When the liver has broken down harmful substances, its by-products are excreted into the bile or blood. Bile by-products enter the intestine and ultimately leave the body in the form of feces. Blood by-products are filtered out by the kidneys, and leave the body in the form of urine.


The job of the large intestine is to absorb water from the remaining indigestible food material and then to pass this useless waste material (feces) from the body through the rectum. review

day 2
Day 2

Parr digestive

I can identify the organs and describe the functions of the Digestive System.


What is the primary function of the digestive system?

The function of the digestive system is to break down food.

2. What is the function of the mouth?

The mouth breaks down food into smaller pieces and

secretes enzymes that begin digestion.

3. What is the function of the esophagus?

The esophagus transport food and water to the


4. What are the two primary types of digestive chemicals

produced by the digestive system?

Acids (particularly hydrochloric acid) and enzymes.


5. The liver, gall bladder, and pancreas have a similar digestive function.

How do these organs contribute to digestion?

Each produces or distributes some type of digestive chemical.

6. Breaking food into smaller pieces by chewing and the muscular

contractions of the stomach and small intestine to further break food

into smaller particles are examples of what type of digestion?


7. The action of digestive chemicals to dissolve food into microscopic

particles that can be absorbed into the blood stream.

Chemical digestion

8. Why does the hydrochloric acid produced by the stomach not destroy

the lining of the stomach and small intestine?

The lining of these structures is protected by a special layer of tissue.

9. The majority of digested nutrients enter our bloodstream through special

channels lining the ___________________, rather than the stomach.

small intestine

10. What are the two primary roles of the large intestine?

The main functions of the colon are to reabsorb excess water and move

solid waste from the body.


1. Bell Ringer (10 min) Complete the walk-through sheet.In the process of digestion, food is initially broken into smaller pieces through the action of ___________________. Digestive _______________________ are produced by special glands in the mouth, so both mechanical and _____________________ begin there. Food is transported to the stomach through the __________________________. The stomach produces more digestive __________________________ and a powerful type of acid known as ________________________________________. The ____________________ muscles lining the outside of the stomach ______________________ and relax in order to break the food down further. As this soupy material enters, the small intestine, the _______________________ releases bile (which breaks down ___________) into the small intestine. At the same time, the __________________ also release digestive enzymes into the small intestine. Once the food particles are broken down into molecules, they are able to pass through special channels in the lining of the small intestine and enter the blood stream through thousands of miles of tiny blood vessels called ______________________. The undigested material then passes into the ______________________________ where the excess water left over from digestion is reabsorbed. As the waste material (feces) becomes more compact, it is eventually expelled from the body through the __________________.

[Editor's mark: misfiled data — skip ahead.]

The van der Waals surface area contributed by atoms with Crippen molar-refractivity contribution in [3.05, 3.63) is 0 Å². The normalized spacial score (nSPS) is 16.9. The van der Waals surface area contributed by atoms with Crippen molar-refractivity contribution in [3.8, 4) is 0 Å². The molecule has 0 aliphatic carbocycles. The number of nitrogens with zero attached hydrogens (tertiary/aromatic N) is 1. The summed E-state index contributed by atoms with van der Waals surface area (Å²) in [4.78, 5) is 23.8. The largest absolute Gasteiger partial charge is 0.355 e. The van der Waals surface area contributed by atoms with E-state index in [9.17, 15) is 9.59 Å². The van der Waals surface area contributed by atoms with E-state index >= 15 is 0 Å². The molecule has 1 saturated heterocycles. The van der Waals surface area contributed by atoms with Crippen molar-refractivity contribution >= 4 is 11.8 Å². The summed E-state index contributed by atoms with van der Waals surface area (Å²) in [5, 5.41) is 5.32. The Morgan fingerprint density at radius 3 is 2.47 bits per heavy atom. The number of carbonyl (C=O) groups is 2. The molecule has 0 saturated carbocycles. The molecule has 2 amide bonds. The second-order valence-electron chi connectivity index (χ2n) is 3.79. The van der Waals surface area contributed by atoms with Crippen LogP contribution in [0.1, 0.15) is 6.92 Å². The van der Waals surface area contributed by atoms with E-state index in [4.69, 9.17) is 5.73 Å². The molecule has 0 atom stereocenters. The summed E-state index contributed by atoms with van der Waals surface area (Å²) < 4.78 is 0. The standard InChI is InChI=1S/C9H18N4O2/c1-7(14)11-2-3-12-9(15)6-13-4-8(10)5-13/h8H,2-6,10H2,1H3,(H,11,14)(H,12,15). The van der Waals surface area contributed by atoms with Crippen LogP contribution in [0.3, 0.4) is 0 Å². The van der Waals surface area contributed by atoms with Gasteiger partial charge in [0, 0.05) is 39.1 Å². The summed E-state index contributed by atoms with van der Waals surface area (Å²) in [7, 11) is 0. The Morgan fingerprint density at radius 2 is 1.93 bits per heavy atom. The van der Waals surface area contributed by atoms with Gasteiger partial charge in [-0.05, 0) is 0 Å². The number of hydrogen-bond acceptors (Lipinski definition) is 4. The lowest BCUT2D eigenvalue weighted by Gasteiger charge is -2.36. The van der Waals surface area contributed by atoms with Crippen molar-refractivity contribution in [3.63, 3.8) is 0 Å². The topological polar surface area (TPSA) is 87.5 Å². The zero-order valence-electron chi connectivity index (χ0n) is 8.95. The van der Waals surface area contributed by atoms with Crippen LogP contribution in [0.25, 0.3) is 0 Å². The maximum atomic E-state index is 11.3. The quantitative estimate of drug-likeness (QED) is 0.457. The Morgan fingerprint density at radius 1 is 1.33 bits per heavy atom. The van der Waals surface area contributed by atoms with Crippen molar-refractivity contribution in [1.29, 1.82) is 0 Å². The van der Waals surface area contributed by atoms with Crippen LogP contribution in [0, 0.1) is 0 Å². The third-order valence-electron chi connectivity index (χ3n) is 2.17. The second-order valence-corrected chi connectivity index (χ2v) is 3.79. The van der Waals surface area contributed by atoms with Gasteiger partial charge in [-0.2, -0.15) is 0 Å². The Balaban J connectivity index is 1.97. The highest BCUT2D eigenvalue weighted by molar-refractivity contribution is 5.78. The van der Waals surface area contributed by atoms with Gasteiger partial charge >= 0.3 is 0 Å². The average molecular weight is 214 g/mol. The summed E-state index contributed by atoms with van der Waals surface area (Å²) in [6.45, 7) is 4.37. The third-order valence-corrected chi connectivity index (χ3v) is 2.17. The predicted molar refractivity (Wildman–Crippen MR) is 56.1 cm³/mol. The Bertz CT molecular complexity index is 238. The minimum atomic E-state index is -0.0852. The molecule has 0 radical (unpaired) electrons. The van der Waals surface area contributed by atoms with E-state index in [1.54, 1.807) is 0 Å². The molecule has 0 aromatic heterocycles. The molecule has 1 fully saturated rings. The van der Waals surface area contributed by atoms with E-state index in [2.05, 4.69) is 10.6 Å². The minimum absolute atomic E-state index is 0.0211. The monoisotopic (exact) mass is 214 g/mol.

(Word Bank is on the White Board)

day 3
Day 3

I can identify the organs and describe the functions of the Digestive System.


Common Diseases of the Digestive System

  • All parts of the digestive and excretory system are prone to cancer, though cancer of the colon is one of the most common.

Ulcer- an ulcer is a hole in the mucosal lining of the stomach or small intestine. If serious enough, an ulcer can cause internal bleeding.


Acid Reflux- a medical condition where stomach acids rise or leak up from the stomach into the lower part of the esophagus. These powerful acids damage the tissue of the esophagus and can result in permanent, long-term damage.


Cirrhosis- a type of chronic liver disease characterized by the development of small nodules throughout the liver and gradual replacement of healthy liver tissue with scar tissue (which cannot carry out the function of the liver.) Cirrhosis is most commonly caused by alcoholism, Hepatitis B and C, and fatty liver disease.


1. The most common form of digestive system cancer occurs in which digestive organ?

The colon (large intestine.)

2. This digestive disorder is characterized by a backflow of stomach acid and partially digested food from the stomach upward into the esophagus.

Acid reflux.

3. Which substances in our food would a person have difficulty digesting if he or she suffered from gall stones?

The gall bladder stores and releases bile into the small intestine. Bile breaks down fats.



large intestines

absorb water


kills germs

break up food

digest proteins

store food


break up food

moisten food

digest starch

kill germs



produces bile

- stored in gall bladder

break up fats


small intestines

break down food

- proteins

- starch

- fats

absorb nutrients